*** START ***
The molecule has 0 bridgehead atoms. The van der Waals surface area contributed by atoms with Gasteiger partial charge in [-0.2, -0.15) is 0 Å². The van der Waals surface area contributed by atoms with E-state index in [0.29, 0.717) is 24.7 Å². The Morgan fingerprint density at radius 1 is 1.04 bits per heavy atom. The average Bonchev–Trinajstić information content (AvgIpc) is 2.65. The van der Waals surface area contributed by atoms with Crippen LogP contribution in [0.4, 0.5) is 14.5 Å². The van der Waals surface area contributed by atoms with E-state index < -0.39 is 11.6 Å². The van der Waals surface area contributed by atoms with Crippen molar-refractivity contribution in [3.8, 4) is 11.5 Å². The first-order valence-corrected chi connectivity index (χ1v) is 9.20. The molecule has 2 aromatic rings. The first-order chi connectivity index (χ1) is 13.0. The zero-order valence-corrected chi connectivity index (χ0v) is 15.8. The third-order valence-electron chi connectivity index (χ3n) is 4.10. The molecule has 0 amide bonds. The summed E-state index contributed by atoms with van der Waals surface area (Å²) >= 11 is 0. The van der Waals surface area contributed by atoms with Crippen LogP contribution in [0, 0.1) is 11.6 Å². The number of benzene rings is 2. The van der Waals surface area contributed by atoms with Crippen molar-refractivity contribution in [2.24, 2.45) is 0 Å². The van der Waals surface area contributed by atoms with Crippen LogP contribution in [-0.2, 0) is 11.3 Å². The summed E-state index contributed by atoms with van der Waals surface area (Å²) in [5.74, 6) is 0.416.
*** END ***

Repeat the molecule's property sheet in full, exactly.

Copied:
The molecule has 0 bridgehead atoms. The van der Waals surface area contributed by atoms with Gasteiger partial charge in [-0.2, -0.15) is 0 Å². The van der Waals surface area contributed by atoms with E-state index in [0.29, 0.717) is 24.7 Å². The Morgan fingerprint density at radius 1 is 1.04 bits per heavy atom. The average Bonchev–Trinajstić information content (AvgIpc) is 2.65. The van der Waals surface area contributed by atoms with Crippen LogP contribution in [0.4, 0.5) is 14.5 Å². The van der Waals surface area contributed by atoms with E-state index < -0.39 is 11.6 Å². The van der Waals surface area contributed by atoms with Crippen molar-refractivity contribution in [3.8, 4) is 11.5 Å². The first-order valence-corrected chi connectivity index (χ1v) is 9.20. The molecule has 2 aromatic rings. The first-order chi connectivity index (χ1) is 13.0. The zero-order valence-corrected chi connectivity index (χ0v) is 15.8. The third-order valence-electron chi connectivity index (χ3n) is 4.10. The molecule has 0 amide bonds. The summed E-state index contributed by atoms with van der Waals surface area (Å²) >= 11 is 0. The van der Waals surface area contributed by atoms with Crippen LogP contribution in [0, 0.1) is 11.6 Å². The number of benzene rings is 2. The van der Waals surface area contributed by atoms with Crippen molar-refractivity contribution in [2.24, 2.45) is 0 Å². The van der Waals surface area contributed by atoms with Crippen LogP contribution in [-0.2, 0) is 11.3 Å². The summed E-state index contributed by atoms with van der Waals surface area (Å²) in [5.74, 6) is 0.416.